Cooking How-To: The Art of Saute
Why You Should Learn to Saute
Sauteing is the perfect technique for weeknight cooking: healthy, because you're not using too much fat, and quick. You can get loads of flavor out of sauteing fresh veggies, seafood, and poultry, as long as you know a few simple tricks. You can whip up a great meal in just three simple steps.
Step 1: Heat It Up
Heat fat in a skillet over medium-high until a drop of water sizzles when added to the pan. Olive oil and butter begin to smoke at a lower temperature than canola oil. Consider this when choosing your fat, avoiding olive oil and butter when a recipe requires a longer cooking time.
Step 2: Slice & Arrange
Cut ingredients to a uniform size, pat them dry, then add them to the pan in a single layer. Overlapping ingredients trap moisture, which will cause them to steam rather than saute.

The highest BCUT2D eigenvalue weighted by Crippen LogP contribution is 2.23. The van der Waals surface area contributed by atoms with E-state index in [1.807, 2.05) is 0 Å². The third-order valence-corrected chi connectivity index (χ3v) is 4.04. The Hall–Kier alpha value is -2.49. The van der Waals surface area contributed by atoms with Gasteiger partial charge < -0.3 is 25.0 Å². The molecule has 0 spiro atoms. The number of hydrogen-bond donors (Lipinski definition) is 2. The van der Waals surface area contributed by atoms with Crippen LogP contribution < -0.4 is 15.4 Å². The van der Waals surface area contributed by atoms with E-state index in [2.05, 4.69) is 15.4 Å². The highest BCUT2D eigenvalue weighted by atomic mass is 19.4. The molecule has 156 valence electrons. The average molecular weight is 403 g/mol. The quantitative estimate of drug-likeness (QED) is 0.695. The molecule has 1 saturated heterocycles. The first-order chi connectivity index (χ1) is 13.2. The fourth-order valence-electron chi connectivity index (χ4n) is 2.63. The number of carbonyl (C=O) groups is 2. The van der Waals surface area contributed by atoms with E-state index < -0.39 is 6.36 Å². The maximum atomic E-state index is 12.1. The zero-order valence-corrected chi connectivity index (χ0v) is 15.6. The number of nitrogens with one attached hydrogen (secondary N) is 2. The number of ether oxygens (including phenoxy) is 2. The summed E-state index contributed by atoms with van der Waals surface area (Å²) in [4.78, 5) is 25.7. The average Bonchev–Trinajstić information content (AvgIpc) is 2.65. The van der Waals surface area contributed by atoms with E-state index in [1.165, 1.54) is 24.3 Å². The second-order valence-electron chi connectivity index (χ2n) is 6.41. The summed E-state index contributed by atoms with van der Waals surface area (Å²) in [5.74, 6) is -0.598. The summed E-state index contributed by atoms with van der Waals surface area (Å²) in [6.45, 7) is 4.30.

Step 3: Get Cookin'
Cook until done, stirring only as directed. Depending on what you're cooking, "done" might mean browned, tender, or cooked all the way through. Be patient -- constantly moving the food in the pan hinders the browning that is the sign of a perfect (and perfectly delicious) saute.
Sesame Snow Peas
Make these quick-and-easy snow peas a weeknight staple. They cook up in five minutes and are a terrific side for fish or Asian-flavored foods.
These scallops are scrumptious and straightforward, with just a hint of lemon. Let them sizzle when they hit the pan, and they'll develop a delectable crust.
Super Shrimp Saute
This easy recipe results in a perfect one-pot meal.
This family favorite comes together in no time.
Toasted Quinoa with Cranberries
Kids will love the sweet dried cranberries in this nutty quinoa salad.
Originally published in the February 2012 issue of Parents magazine.